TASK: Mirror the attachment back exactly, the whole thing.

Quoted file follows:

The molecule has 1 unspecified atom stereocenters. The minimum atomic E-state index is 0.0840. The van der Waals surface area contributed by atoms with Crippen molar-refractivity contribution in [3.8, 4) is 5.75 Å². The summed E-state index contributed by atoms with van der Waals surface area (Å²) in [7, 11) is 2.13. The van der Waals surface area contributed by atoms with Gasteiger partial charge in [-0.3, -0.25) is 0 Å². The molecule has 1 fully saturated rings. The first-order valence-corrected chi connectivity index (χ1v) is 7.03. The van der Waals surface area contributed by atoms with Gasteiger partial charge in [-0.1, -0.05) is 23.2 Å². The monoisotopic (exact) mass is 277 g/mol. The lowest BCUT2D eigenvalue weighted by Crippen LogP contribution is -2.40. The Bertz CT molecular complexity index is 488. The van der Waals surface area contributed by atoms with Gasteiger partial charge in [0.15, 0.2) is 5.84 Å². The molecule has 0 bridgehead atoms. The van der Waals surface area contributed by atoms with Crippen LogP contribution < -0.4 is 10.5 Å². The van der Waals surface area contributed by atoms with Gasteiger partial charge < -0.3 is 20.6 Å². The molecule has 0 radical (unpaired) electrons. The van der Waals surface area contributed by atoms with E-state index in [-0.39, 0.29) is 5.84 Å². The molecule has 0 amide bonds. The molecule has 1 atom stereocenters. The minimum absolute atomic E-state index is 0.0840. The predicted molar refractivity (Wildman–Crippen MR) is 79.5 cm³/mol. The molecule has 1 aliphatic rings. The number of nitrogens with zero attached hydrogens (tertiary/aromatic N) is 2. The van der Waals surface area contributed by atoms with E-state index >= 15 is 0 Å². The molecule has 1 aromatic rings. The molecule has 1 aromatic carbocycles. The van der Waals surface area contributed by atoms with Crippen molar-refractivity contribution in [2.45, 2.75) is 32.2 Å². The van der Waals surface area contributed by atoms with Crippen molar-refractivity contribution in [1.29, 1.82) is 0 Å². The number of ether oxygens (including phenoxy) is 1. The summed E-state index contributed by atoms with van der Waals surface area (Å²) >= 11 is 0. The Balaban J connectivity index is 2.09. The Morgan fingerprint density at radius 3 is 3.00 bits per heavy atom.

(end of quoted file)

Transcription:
The molecule has 1 unspecified atom stereocenters. The minimum atomic E-state index is 0.0840. The van der Waals surface area contributed by atoms with Crippen molar-refractivity contribution in [3.8, 4) is 5.75 Å². The summed E-state index contributed by atoms with van der Waals surface area (Å²) in [7, 11) is 2.13. The van der Waals surface area contributed by atoms with Gasteiger partial charge in [-0.3, -0.25) is 0 Å². The molecule has 1 fully saturated rings. The first-order valence-corrected chi connectivity index (χ1v) is 7.03. The van der Waals surface area contributed by atoms with Gasteiger partial charge in [-0.1, -0.05) is 23.2 Å². The monoisotopic (exact) mass is 277 g/mol. The lowest BCUT2D eigenvalue weighted by Crippen LogP contribution is -2.40. The Bertz CT molecular complexity index is 488. The van der Waals surface area contributed by atoms with Gasteiger partial charge in [0.15, 0.2) is 5.84 Å². The molecule has 0 bridgehead atoms. The van der Waals surface area contributed by atoms with Crippen LogP contribution < -0.4 is 10.5 Å². The van der Waals surface area contributed by atoms with Gasteiger partial charge < -0.3 is 20.6 Å². The molecule has 0 radical (unpaired) electrons. The van der Waals surface area contributed by atoms with E-state index in [-0.39, 0.29) is 5.84 Å². The molecule has 0 amide bonds. The molecule has 1 atom stereocenters. The minimum absolute atomic E-state index is 0.0840. The predicted molar refractivity (Wildman–Crippen MR) is 79.5 cm³/mol. The molecule has 1 aliphatic rings. The number of nitrogens with zero attached hydrogens (tertiary/aromatic N) is 2. The van der Waals surface area contributed by atoms with E-state index >= 15 is 0 Å². The molecule has 1 aromatic rings. The molecule has 1 aromatic carbocycles. The van der Waals surface area contributed by atoms with Crippen molar-refractivity contribution in [2.45, 2.75) is 32.2 Å². The van der Waals surface area contributed by atoms with Crippen molar-refractivity contribution in [1.29, 1.82) is 0 Å². The number of ether oxygens (including phenoxy) is 1. The summed E-state index contributed by atoms with van der Waals surface area (Å²) >= 11 is 0. The Balaban J connectivity index is 2.09. The Morgan fingerprint density at radius 3 is 3.00 bits per heavy atom.